Lynch, Penelope A.; Grimm, Uwe and Read, Andrew F.
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|DOI (Digital Object Identifier) Link:||https://doi.org/10.1017/S0031182008000309|
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Infection caused by parasitic nematodes of humans and livestock can have significant health and economic costs. Treatments aimed at alleviating these costs, such as chemotherapy and vaccination, alter parasite survival and reproduction, the main selective pressures shaping life-history traits such as age to maturity, size and fecundity. Most authors have argued that the life-history evolution prompted by animal and public health programmes would be clinically beneficial, generating smaller, less fecund worms, and several mathematical models support this view. However, using mathematical models of long-lasting interventions, such as vaccination, and regularly repeated short interventions, such as drenching, we show here that the expected outcome actually depends on how mortality rates vary as a function of worm size and developmental status. Interventions which change mortality functions can exert selection pressure to either shorten or extend the time to maturity, and thus increase or decrease worm fecundity and size. The evolutionary trajectory depends critically on the details of the mortality functions with and without the intervention. Earlier optimism that health interventions would always prompt the evolution of smaller, less fecund and hence clinically less damaging worms is premature.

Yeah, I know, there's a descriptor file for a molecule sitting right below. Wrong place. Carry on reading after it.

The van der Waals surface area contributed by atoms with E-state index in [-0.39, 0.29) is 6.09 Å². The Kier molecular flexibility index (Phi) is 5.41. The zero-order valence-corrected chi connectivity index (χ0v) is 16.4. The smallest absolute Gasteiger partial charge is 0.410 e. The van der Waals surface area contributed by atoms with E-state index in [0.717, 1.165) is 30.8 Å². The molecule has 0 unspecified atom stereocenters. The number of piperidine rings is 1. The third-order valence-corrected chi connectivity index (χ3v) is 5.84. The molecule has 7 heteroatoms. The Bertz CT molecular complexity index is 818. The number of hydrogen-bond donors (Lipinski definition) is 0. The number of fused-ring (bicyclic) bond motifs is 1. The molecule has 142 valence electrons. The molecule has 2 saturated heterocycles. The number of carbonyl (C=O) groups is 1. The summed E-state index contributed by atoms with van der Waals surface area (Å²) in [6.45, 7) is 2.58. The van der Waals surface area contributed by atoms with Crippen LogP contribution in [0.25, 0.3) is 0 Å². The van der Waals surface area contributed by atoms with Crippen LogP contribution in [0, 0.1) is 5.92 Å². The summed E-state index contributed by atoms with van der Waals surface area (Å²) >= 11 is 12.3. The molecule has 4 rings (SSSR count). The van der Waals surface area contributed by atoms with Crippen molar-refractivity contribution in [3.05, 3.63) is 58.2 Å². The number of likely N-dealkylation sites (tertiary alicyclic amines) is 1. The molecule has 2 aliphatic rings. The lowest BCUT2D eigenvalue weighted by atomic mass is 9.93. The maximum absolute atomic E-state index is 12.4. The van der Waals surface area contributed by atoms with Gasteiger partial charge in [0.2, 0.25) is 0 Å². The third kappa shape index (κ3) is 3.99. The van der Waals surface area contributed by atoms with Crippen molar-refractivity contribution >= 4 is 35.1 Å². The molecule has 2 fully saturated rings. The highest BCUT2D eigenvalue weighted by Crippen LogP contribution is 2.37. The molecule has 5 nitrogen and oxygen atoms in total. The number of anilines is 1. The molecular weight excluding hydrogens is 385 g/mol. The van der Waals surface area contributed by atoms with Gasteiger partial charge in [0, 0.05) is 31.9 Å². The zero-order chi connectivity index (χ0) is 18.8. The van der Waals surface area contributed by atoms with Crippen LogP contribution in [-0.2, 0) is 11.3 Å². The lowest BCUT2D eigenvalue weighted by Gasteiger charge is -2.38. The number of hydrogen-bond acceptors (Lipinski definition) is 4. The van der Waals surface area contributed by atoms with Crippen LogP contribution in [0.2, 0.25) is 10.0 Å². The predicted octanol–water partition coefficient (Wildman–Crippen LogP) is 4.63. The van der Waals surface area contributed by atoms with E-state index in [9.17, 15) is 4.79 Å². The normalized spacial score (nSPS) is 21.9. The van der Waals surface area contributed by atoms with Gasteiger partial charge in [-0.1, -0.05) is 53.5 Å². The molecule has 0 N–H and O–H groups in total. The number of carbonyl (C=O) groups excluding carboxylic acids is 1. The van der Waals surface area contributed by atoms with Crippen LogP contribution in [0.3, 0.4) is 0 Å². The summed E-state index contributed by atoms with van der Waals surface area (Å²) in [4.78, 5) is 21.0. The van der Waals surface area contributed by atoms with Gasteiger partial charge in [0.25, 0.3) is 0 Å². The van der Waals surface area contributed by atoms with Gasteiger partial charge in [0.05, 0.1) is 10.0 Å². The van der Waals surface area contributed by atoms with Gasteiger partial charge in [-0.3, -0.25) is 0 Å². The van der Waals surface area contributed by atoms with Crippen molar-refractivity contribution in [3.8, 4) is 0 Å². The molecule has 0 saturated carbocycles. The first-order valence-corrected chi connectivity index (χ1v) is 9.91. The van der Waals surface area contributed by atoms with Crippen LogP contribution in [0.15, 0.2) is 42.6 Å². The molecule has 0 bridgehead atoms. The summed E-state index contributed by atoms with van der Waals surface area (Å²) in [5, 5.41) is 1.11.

|Item Type:||Journal Article|
|Copyright Holders:||2008 Cambridge University Press|
|Keywords:||mortality rates; health interventions; maturation time; vaccination; chemotherapy; anthelminthics|
|Academic Unit/School:||Faculty of Science, Technology, Engineering and Mathematics (STEM) > Mathematics and Statistics
Faculty of Science, Technology, Engineering and Mathematics (STEM)
|Depositing User:||Uwe Grimm|
|Date Deposited:||14 Nov 2008 11:05|
|Last Modified:||29 Nov 2016 17:55|
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